The quiet days of January with fleeting daylight, unpredictable weather and the land still in its winter slumber. I stand on the shorelines of Derwentwater in Crow Park at 3 pm and watch the sun begin to drift from the horizon, a fizzing of excitement to be heading out on my first overnight adventure of the year.
I’ve made the 40-minute journey from my home in the central Lake District to my old home of Keswick, a place that always feels like pulling on a comfy pair of slippers, familiar and comforting. This time, it’s a brief trip to pick up supplies – cake from a cute new vintage cafe I stumbled on (Cinty’s), cash for ‘just in case because I’m going somewhere rural’ and a gourmet picnic lunch from Booths for the next day (I can never resist).
Hopping on the 78 bus heading south towards the Borrowdale Valley, I continue to watch the sun fade behind the familiar skyline of Cat Bells and Maiden Moor as the open-top bus weaves its way along the shoreline of Derwentwater.
I jump off the bus just outside Grange, the old stone bridge inviting me into the hamlet where wood smoke twists from the chimneys of the stone houses. In summer this place crawls with tourists, but today, it’s just me and an elderly man padding our way through the deserted lanes. I locate the footpath I need towards Rosthwaite which begins on a meandering lane, the silence momentarily punctuated by the excited chatter of a school group returning home after a day out in the hills.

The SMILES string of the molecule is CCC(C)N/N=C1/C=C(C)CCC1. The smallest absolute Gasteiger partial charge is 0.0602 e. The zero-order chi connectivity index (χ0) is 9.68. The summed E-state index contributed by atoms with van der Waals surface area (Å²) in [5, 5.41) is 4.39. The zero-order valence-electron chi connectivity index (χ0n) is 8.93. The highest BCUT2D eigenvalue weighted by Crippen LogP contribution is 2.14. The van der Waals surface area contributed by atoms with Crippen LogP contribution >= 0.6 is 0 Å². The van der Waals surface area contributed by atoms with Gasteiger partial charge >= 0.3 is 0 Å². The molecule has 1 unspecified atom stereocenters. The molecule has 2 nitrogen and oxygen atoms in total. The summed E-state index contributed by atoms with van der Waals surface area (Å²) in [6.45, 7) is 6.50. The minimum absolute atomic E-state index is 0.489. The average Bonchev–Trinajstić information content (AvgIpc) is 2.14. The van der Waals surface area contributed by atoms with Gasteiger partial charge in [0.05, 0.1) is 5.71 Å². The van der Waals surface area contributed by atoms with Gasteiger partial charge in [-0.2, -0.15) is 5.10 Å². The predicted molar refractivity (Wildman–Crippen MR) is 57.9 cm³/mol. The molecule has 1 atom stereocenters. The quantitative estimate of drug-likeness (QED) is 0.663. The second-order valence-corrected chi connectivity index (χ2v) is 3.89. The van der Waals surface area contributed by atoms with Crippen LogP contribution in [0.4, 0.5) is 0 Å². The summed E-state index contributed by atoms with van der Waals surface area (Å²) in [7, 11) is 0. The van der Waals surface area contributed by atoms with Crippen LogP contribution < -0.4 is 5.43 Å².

The clear skies have bought a nip to the air, icy patches have remained all day where the sun hadn’t risen high enough to melt it. I use the heel of my boot to playfully jump in the puddle, the satisfaction of hearing the ‘crack’ against the silence of the valley.
The path continues over rocky ground past a cave once lived in by Millican Dalton, who used it to escape from the hustle of London life. With the fading light, the trees take on a fiery hue, and I pause on a rock, the moss providing a comfy cushion to tuck into my apple cookies. My path follows the flow of River Derwent, crystal clear from winter snowmelt from the hills. I scope out potential places for a brave winter morning dip, but in my head I know these are more likely to be places I’ll return to in spring.
I dig my head touch out for the last mile. I love the way hiking in the dark makes your senses more heightened, more aware and alert of your environment, forced just to focus on what’s in front of you rather than being caught up in the wider views.
The tiny hamlet of Rosthwaite glows softly from the collection of houses and the only open pub. I go to check it out, hoping for a cosy nook but it feels empty and sparse so I push on to the hostel. After one wrong turn venturing unexpectedly into someones private land, I find the path leading back over the river and up to a chalet-style building – my home for the night at YHA Borrowdale.
I’d managed to bag a private room for 25% off in the winter sale (£22!) which could sleep two with a shared bathroom. My room turns out to be a six-bed bunk bedroom, with one bed made up of crisp white linen, a small sink in the corner and wooden cupboards for storage. Down the corridor was a row of showers and toilets, each with cleaning materials you’re welcome to use.